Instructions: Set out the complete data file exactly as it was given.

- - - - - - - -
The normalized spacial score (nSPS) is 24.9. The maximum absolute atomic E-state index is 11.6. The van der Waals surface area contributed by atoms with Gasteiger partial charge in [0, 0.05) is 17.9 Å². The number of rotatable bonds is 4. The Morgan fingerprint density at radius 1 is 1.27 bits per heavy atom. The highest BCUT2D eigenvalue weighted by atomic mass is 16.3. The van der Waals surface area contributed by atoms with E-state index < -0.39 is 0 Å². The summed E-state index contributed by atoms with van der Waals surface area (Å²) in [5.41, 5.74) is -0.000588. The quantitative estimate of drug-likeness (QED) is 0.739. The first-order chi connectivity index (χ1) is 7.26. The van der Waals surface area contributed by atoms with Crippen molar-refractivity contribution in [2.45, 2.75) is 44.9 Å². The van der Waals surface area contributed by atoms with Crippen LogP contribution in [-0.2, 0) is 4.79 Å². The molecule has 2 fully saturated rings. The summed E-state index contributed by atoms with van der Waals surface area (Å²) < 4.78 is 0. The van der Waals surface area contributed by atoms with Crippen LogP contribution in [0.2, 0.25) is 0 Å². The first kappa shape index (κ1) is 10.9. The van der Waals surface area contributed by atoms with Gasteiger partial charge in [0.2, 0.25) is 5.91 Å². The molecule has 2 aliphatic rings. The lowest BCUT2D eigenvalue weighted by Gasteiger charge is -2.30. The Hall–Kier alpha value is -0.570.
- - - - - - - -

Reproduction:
The normalized spacial score (nSPS) is 24.9. The maximum absolute atomic E-state index is 11.6. The van der Waals surface area contributed by atoms with Gasteiger partial charge in [0, 0.05) is 17.9 Å². The number of rotatable bonds is 4. The Morgan fingerprint density at radius 1 is 1.27 bits per heavy atom. The highest BCUT2D eigenvalue weighted by atomic mass is 16.3. The van der Waals surface area contributed by atoms with E-state index < -0.39 is 0 Å². The summed E-state index contributed by atoms with van der Waals surface area (Å²) in [5.41, 5.74) is -0.000588. The quantitative estimate of drug-likeness (QED) is 0.739. The first-order chi connectivity index (χ1) is 7.26. The van der Waals surface area contributed by atoms with Crippen molar-refractivity contribution in [2.45, 2.75) is 44.9 Å². The van der Waals surface area contributed by atoms with Crippen LogP contribution in [-0.2, 0) is 4.79 Å². The molecule has 2 fully saturated rings. The summed E-state index contributed by atoms with van der Waals surface area (Å²) < 4.78 is 0. The van der Waals surface area contributed by atoms with Crippen LogP contribution in [0.2, 0.25) is 0 Å². The first kappa shape index (κ1) is 10.9. The van der Waals surface area contributed by atoms with Gasteiger partial charge in [0.2, 0.25) is 5.91 Å². The molecule has 2 aliphatic rings. The lowest BCUT2D eigenvalue weighted by Gasteiger charge is -2.30. The Hall–Kier alpha value is -0.570.